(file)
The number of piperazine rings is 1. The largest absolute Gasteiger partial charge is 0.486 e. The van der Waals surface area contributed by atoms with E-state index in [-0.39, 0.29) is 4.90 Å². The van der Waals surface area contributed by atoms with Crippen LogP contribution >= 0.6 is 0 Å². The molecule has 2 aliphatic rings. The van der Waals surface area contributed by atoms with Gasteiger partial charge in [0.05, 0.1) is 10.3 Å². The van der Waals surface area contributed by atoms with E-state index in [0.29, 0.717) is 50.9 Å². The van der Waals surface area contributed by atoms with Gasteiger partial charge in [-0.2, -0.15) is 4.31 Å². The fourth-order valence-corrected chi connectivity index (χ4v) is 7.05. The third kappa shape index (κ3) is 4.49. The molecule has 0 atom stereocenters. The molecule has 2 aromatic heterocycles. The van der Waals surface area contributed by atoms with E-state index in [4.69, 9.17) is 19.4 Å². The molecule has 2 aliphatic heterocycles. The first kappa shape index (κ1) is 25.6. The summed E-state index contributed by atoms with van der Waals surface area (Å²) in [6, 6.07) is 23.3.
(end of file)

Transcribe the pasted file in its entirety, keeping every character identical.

The number of piperazine rings is 1. The largest absolute Gasteiger partial charge is 0.486 e. The van der Waals surface area contributed by atoms with E-state index in [-0.39, 0.29) is 4.90 Å². The van der Waals surface area contributed by atoms with Crippen LogP contribution >= 0.6 is 0 Å². The molecule has 2 aliphatic rings. The van der Waals surface area contributed by atoms with Gasteiger partial charge in [0.05, 0.1) is 10.3 Å². The van der Waals surface area contributed by atoms with E-state index in [0.29, 0.717) is 50.9 Å². The van der Waals surface area contributed by atoms with Gasteiger partial charge in [-0.2, -0.15) is 4.31 Å². The fourth-order valence-corrected chi connectivity index (χ4v) is 7.05. The third kappa shape index (κ3) is 4.49. The molecule has 0 atom stereocenters. The molecule has 2 aromatic heterocycles. The van der Waals surface area contributed by atoms with E-state index in [4.69, 9.17) is 19.4 Å². The molecule has 2 aliphatic heterocycles. The first kappa shape index (κ1) is 25.6. The summed E-state index contributed by atoms with van der Waals surface area (Å²) in [6, 6.07) is 23.3.